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Tom Jones

The Barn Theatre, Southwick Community Centre.

June 3, 4, 6, 7, 8, 9, 10 & 11, 1983.

Tom Jones

by Joan Macalpine – based on the novel by Henry Fielding



Directed by
Christopher Kenneford


David Stenning – Tom Jones

Alan Upton – Squire Allworthy

Leslie Maxim – Bridget Allworthy

Ralph Dawes – Thwackum

Derek Fines – Blifil

Ken Mandel – Squire Western

Hilary Wiltshire – Molly Seagrim

Lucy Mandel – Sophie Western

Frank Child – George Seagrim

Bob Etteridge – Doctor

Sally Bacon – Honour

Mo Joyce – Susan

Vikki Wood – Mrs. Waters

Miranda Bowen – Mrs. Fitzpatrick

Sharon Frances / Cathy Baker – Betty

Neil Shephard – Capt. Fitzpatrick

Gerry Wicks – Lord Fellamar

Frank Semus – Constable

Frank Child – 1st Bystander

Philip Watkins – 2nd Bystander

Sheila Wright – Woman with a basket

Jim Biggs – Andrews

Tom Jolly – Allworthy’s servant

John King – Executioner

Peter Gullen – Priest

Tanya Mandel – Ensemble

Rosalind Fenton – Ensemble

Alexander Wiltshire – Ensemble

Lara Bowen – Ensemble


Production Crew

Producer – Barrie Bowen

Designer – Vincent Joyce

Harpsichord – John Collins

Stage Manager – Frances Moulton

Costumes – Pat Moss

Lighting Design – Edward Keith

Lighting Technician – Frank Hurrell

Lighting Technician – Jonathan Dawes

Lighting Technician – Ralph Sharp

Lighting Technician – Bob Baker

Lighting Technician – Tony Wright

Construction – Mac Macintosh

Assistant Stage Manager – Margaret Butler

Assistant Stage Manager – Vikki Chapman

Properties – Cathy Baker

Properties – Leslie Maxim

Properties – Carol Upperton

Publicity – Vikki Wood

Publicity – Ronald Cheesman

Publicity – Peter Joyce

Publicity – Jill Redman

Front of House – John Deall

Front of House – Betty Dawes

Box Office – Jane Denyer


Programme Note #1: Tom Jones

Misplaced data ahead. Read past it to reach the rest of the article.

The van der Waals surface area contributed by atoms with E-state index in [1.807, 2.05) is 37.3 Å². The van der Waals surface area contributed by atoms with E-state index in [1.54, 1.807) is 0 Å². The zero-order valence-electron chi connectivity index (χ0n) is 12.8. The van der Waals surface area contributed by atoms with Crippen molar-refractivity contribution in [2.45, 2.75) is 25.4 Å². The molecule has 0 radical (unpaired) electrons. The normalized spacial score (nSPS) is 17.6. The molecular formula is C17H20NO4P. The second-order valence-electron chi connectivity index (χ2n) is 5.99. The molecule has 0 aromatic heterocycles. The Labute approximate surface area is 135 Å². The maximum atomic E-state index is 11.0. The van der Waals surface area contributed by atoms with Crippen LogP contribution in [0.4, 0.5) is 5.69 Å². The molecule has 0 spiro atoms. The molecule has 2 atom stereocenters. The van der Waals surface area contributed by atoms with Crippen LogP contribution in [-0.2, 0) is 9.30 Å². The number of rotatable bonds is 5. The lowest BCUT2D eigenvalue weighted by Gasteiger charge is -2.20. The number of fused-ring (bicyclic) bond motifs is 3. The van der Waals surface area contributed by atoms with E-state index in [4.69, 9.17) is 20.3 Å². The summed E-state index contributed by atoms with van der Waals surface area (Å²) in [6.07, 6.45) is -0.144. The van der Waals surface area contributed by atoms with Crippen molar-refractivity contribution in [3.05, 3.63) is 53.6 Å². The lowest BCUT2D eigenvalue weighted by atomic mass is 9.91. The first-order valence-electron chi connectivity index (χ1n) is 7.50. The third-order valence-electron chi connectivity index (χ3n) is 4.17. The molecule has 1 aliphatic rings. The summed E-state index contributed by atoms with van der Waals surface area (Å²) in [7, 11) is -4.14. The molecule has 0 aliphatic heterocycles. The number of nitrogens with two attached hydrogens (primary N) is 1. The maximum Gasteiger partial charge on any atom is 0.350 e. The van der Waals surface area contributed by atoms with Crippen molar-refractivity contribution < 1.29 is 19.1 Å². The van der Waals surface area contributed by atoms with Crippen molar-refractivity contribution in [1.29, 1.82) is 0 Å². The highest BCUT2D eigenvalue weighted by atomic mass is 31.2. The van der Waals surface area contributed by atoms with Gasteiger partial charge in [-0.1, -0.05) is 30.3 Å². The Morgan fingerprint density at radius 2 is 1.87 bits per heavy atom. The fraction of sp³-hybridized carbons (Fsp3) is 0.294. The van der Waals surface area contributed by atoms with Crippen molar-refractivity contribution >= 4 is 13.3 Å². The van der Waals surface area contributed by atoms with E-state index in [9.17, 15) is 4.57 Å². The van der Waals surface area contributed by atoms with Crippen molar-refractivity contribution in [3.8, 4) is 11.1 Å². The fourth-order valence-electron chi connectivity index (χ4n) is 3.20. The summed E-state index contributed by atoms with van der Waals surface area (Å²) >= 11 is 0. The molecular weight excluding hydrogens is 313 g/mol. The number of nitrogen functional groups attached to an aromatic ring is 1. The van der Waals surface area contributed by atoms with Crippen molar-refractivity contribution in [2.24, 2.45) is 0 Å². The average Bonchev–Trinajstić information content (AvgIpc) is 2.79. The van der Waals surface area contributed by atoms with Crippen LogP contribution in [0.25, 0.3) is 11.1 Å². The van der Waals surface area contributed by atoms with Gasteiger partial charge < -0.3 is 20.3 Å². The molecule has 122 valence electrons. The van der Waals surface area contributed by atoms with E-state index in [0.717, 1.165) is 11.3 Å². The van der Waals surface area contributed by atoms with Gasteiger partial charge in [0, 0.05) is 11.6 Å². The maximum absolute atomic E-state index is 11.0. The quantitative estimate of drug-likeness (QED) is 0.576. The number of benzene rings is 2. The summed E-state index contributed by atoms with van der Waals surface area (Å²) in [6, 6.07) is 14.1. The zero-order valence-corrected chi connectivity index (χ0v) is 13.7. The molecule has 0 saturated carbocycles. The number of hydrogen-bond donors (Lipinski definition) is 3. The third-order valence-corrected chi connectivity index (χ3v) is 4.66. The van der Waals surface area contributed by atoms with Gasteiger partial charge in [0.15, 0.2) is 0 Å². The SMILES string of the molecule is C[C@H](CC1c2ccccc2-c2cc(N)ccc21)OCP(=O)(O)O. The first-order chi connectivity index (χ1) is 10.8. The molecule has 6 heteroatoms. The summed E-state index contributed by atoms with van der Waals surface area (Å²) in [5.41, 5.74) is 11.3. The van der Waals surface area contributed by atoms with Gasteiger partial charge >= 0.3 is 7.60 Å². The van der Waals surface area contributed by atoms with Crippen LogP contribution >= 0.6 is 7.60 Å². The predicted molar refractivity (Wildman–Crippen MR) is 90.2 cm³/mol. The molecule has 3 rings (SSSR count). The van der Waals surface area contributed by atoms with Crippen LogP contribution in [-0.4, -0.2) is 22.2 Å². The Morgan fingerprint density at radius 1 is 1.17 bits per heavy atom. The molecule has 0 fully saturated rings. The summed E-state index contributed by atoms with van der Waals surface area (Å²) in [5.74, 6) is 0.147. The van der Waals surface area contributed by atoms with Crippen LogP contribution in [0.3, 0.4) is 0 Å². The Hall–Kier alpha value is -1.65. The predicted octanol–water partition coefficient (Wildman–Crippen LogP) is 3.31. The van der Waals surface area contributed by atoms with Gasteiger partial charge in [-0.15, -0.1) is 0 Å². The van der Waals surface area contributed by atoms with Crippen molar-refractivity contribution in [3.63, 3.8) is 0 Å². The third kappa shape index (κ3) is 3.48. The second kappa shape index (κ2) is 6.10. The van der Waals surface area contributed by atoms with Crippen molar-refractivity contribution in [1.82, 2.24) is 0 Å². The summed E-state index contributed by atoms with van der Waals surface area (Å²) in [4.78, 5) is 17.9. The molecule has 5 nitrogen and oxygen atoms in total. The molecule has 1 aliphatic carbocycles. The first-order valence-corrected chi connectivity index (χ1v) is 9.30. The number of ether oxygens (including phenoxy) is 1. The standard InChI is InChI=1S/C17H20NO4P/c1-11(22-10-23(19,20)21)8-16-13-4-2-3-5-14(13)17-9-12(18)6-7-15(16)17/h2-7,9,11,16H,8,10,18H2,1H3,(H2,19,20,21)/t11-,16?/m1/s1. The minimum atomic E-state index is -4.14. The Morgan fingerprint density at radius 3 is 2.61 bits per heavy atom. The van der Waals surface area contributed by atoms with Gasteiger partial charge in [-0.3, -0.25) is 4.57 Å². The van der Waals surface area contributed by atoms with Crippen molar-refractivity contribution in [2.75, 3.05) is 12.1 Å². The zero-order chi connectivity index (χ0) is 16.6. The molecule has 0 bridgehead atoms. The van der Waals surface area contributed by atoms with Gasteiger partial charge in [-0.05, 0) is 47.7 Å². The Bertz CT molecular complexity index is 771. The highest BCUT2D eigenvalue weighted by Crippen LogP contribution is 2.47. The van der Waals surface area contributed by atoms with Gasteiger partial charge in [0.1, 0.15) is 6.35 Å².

The programme carried this piece;
“Tom Jones ‘Live’ At The Barn”. In January 1982 Christopher Kenneford of the Southwick Players suggested joint production with The Wick Theatre Company. The proposal was well received and representatives of both companies met to develop the idea. From Christopher’s original proposition Tom Jones was born. The gratifying aspect has been the harmonious alliance of two Drama Societies who have over the years developed independent identities and a healthy degree of ‘rivalry’.

The play is faithful to Fielding’s novel for the most part, although, as one would expect, several less important characters not essential to the main story line are omitted. The plot charts the progress of the high spirited foundling Tom Jones, through mid-eighteenth century England. It is a journey ‘fraught’ with such divisions as willing country wenches, illicit liaisons in country inns and brushes with vice and corruption in London high society. Here the deserted wives of officers fighting the Pretender north of the border offer all sorts of temptations and dangers to our young hero!

Joan McAlpine’s character-drawing is true to Fielding except in the case of Mrs. Fitzpatrick. In order to keep the play to a manageable length, she is allowed to assume the character of Lady Bellastron in the latter part of the plot. In the book Lady Bellastron is a major figure but is here dispensed with entirely except for one brief reference in the second act.